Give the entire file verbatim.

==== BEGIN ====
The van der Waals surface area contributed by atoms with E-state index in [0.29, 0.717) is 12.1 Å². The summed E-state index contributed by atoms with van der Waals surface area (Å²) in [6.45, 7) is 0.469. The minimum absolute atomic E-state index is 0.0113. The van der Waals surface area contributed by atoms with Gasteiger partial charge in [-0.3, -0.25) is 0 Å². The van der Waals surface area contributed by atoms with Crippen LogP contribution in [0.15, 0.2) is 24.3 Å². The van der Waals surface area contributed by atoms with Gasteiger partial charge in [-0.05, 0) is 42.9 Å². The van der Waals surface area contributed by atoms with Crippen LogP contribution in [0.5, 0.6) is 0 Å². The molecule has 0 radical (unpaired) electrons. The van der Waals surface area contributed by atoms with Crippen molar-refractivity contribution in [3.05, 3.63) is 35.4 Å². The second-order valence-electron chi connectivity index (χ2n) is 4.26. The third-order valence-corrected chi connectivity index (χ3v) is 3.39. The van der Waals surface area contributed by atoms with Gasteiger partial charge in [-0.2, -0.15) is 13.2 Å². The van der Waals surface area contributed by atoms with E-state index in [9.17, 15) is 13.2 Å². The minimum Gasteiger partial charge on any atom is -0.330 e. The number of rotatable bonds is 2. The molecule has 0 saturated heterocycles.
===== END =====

The van der Waals surface area contributed by atoms with E-state index in [0.29, 0.717) is 12.1 Å². The summed E-state index contributed by atoms with van der Waals surface area (Å²) in [6.45, 7) is 0.469. The minimum absolute atomic E-state index is 0.0113. The van der Waals surface area contributed by atoms with Gasteiger partial charge in [-0.3, -0.25) is 0 Å². The van der Waals surface area contributed by atoms with Crippen LogP contribution in [0.15, 0.2) is 24.3 Å². The van der Waals surface area contributed by atoms with Gasteiger partial charge in [-0.05, 0) is 42.9 Å². The van der Waals surface area contributed by atoms with Crippen LogP contribution in [0.5, 0.6) is 0 Å². The molecule has 0 radical (unpaired) electrons. The van der Waals surface area contributed by atoms with Crippen molar-refractivity contribution in [3.05, 3.63) is 35.4 Å². The second-order valence-electron chi connectivity index (χ2n) is 4.26. The third-order valence-corrected chi connectivity index (χ3v) is 3.39. The van der Waals surface area contributed by atoms with Gasteiger partial charge in [-0.2, -0.15) is 13.2 Å². The van der Waals surface area contributed by atoms with E-state index in [9.17, 15) is 13.2 Å². The minimum Gasteiger partial charge on any atom is -0.330 e. The number of rotatable bonds is 2. The molecule has 0 saturated heterocycles.